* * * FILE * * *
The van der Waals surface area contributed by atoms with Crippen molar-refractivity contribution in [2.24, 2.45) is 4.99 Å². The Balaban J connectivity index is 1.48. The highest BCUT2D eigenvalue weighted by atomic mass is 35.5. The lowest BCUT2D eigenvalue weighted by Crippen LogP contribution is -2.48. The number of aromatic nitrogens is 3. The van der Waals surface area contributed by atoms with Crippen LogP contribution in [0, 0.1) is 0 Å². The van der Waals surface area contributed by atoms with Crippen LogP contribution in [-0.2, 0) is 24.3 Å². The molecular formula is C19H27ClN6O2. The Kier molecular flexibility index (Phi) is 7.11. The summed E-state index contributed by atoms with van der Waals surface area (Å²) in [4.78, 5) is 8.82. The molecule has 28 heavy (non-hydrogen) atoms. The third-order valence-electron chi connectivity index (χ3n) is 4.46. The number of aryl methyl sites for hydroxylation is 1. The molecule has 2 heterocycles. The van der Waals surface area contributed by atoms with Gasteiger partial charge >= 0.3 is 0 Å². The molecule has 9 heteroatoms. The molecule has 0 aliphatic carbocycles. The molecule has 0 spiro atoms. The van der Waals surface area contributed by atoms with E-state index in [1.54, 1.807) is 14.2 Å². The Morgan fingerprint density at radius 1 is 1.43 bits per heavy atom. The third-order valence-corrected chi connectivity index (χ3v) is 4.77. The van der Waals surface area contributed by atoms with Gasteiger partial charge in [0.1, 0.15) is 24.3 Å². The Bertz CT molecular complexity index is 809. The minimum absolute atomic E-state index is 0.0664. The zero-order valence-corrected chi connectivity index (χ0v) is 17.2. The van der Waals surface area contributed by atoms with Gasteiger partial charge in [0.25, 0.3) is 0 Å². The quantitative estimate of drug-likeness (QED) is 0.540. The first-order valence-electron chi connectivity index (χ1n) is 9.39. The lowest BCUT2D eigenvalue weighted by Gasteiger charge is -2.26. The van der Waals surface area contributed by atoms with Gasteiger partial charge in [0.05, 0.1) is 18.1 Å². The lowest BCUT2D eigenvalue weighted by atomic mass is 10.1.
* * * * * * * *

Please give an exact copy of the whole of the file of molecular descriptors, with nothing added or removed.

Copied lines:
The van der Waals surface area contributed by atoms with Crippen molar-refractivity contribution in [2.24, 2.45) is 4.99 Å². The Balaban J connectivity index is 1.48. The highest BCUT2D eigenvalue weighted by atomic mass is 35.5. The lowest BCUT2D eigenvalue weighted by Crippen LogP contribution is -2.48. The number of aromatic nitrogens is 3. The van der Waals surface area contributed by atoms with Crippen LogP contribution in [0, 0.1) is 0 Å². The van der Waals surface area contributed by atoms with Crippen LogP contribution in [-0.2, 0) is 24.3 Å². The molecular formula is C19H27ClN6O2. The Kier molecular flexibility index (Phi) is 7.11. The summed E-state index contributed by atoms with van der Waals surface area (Å²) in [4.78, 5) is 8.82. The molecule has 28 heavy (non-hydrogen) atoms. The third-order valence-electron chi connectivity index (χ3n) is 4.46. The number of aryl methyl sites for hydroxylation is 1. The molecule has 2 heterocycles. The van der Waals surface area contributed by atoms with Gasteiger partial charge >= 0.3 is 0 Å². The molecule has 9 heteroatoms. The molecule has 0 aliphatic carbocycles. The molecule has 0 spiro atoms. The van der Waals surface area contributed by atoms with E-state index in [1.54, 1.807) is 14.2 Å². The Morgan fingerprint density at radius 1 is 1.43 bits per heavy atom. The third-order valence-corrected chi connectivity index (χ3v) is 4.77. The van der Waals surface area contributed by atoms with Gasteiger partial charge in [0.1, 0.15) is 24.3 Å². The Bertz CT molecular complexity index is 809. The minimum absolute atomic E-state index is 0.0664. The zero-order valence-corrected chi connectivity index (χ0v) is 17.2. The van der Waals surface area contributed by atoms with Gasteiger partial charge in [0.25, 0.3) is 0 Å². The quantitative estimate of drug-likeness (QED) is 0.540. The first-order valence-electron chi connectivity index (χ1n) is 9.39. The lowest BCUT2D eigenvalue weighted by Gasteiger charge is -2.26. The van der Waals surface area contributed by atoms with Gasteiger partial charge in [0.05, 0.1) is 18.1 Å². The lowest BCUT2D eigenvalue weighted by atomic mass is 10.1.